The Buzz

Finding healthier alternatives to sugar can help people with diabetes have more flexibility and freedom in their diet. Honeycomb’s low GI, antioxidants, and nutrients make it an ideal low blood sugar snack or everyday sweetener. 
Nutritionists and other experts also agree that raw and unaltered is the best type of honey for health. Since the majority of liquid honey sold in stores today is heated, blended, or adulterated in some way, raw honeycomb is the purest way to get your daily dose of wellness support.
Raw honey is a potent prebiotic, nourishing good bacteria in the intestines which facilitate healthy digestion. Honey contains non-digestive oligosaccharides which can’t be absorbed by the digestive tract. Instead, these oligosaccharides pass on to the colon where they’re able to ferment. This produces short-chain fatty acids that help proliferate bifidobacteria strains which aid in the digesting dietary fiber, prevention of gut infections, and producing essential digestive vitamins. In addition to helping create more good bacteria in the digestive system, honey is also an effective treatment for Helicobacter pylori bacteria, a common cause of stomach ulcers.
We asked our friend and partner, Ella Davar, a Registered Dietician, and Certified Nutritionist, for her help to expand on the anomaly that is honeycomb: A sweet, delicious snack WITH health benefits. 
We all know global honey bee populations are having a hard time surviving, so what can we do to help? Step 1: Eat pure, unadulterated honeycomb. 
The health benefits of honeycomb are well-founded, and its uses date back to ancient Egypt, when bees and their keepers were spiritually and societally revered in regular ritual and worship.
Don’t you hate waking up with a cold? Somehow your nose is both stuffed and runny, your coughs become sneezes and your sneezes become coughs, and that general feeling of discomfort is enough to spur a Netflix marathon in bed. Sure, extra rest will assist your body in its natural fight against the virus, but oftentimes rest is not enough. There are natural remedies that can help speed up the recovery process and get you back to your normal, healthy self. 

Let’s start by answering one of the most frequently asked questions surrounding honey: Can you eat the entire honeycomb? Answer—daily double—yes, you can scarf down the honey, the wax, and all the nutritious benefits that come along with it. And that’s not all. Even when not eaten, beeswax is used in an incredibly wide variety of substances from cosmetics to furniture polishes and more.

To understand what exactly beeswax is and what benefits can be extracted from it, let’s do a deep dive on honeycomb wax 101.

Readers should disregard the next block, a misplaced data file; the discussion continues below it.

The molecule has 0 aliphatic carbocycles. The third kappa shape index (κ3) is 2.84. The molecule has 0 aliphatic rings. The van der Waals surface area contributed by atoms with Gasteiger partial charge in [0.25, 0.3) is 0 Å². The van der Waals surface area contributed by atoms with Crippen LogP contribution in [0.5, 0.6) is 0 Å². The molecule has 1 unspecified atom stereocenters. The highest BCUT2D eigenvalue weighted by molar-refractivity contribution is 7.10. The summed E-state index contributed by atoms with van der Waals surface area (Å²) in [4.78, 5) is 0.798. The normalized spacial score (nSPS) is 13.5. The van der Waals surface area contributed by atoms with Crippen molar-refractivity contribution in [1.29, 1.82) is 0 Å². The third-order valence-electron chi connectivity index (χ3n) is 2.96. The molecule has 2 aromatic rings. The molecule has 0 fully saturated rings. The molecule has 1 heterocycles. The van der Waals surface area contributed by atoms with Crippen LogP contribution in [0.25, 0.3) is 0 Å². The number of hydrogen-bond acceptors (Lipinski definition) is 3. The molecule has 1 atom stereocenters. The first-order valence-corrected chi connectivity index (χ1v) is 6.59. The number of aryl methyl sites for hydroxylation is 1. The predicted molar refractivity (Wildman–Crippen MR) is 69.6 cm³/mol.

Honeycomb is a delicious invention of nature’s ingenuity – perfectly shaped for stability, flexibility, and support as hives grow to astounding proportions. Each cell is designed for a specific purpose – and the honey-storing cells are of particular interest to the human palate. Each octagonal cell is the result of countless hours of bee flight, gathering, collaboration, and hard work, not to mention the honey and other trace elements stored inside. Full of natural immunity-supporting ingredients, local pollen from trees and flowers, and energy-giving sugars, the untouched honeycomb might just be nature’s most perfect snack. 
It may be used to seal and protect a beehive in its natural state, but propolis – the miraculous “bee glue” that keeps beehives humming along – opens up a world of useful possibilities as well. While the honey and beeswax it protects enjoy recognition and great “PR,” this hardworking substance often goes overlooked – at the consumer level, anyway. It may surprise you to learn that health and beauty products, health supplements, and even medicines you are already using may contain propolis or propolis-derived ingredients.
Tea is one of nature’s finest works – a beautifully brew-able leaf that produces a potent or soothing brew, depending on its processing. Honey is another superstar of the natural world, gathered with great effort and care by hardworking bees. Together, they make a warm, comforting cuppa that is, both flavor-wise and chemically, more than the sum of its delightful parts. You’ve heard of honey in its familiar liquid form being added to tea – particularly in conjunction with lemon for stubborn colds and sore throats - but what about honeycomb?
A special substance known as propolis, from the ancient words for “entrance to” and “large city,” is found sealing up tiny cracks and outer entryways in a hive. Like beeswax, it’s made from a combination of naturally-gathered components – in this case, resins from evergreen needle trees – and substances created within the gathering bee’s body. It’s a valuable component in many health supplements and consumer products, though admittedly a little trickier to gather than honey or wax.

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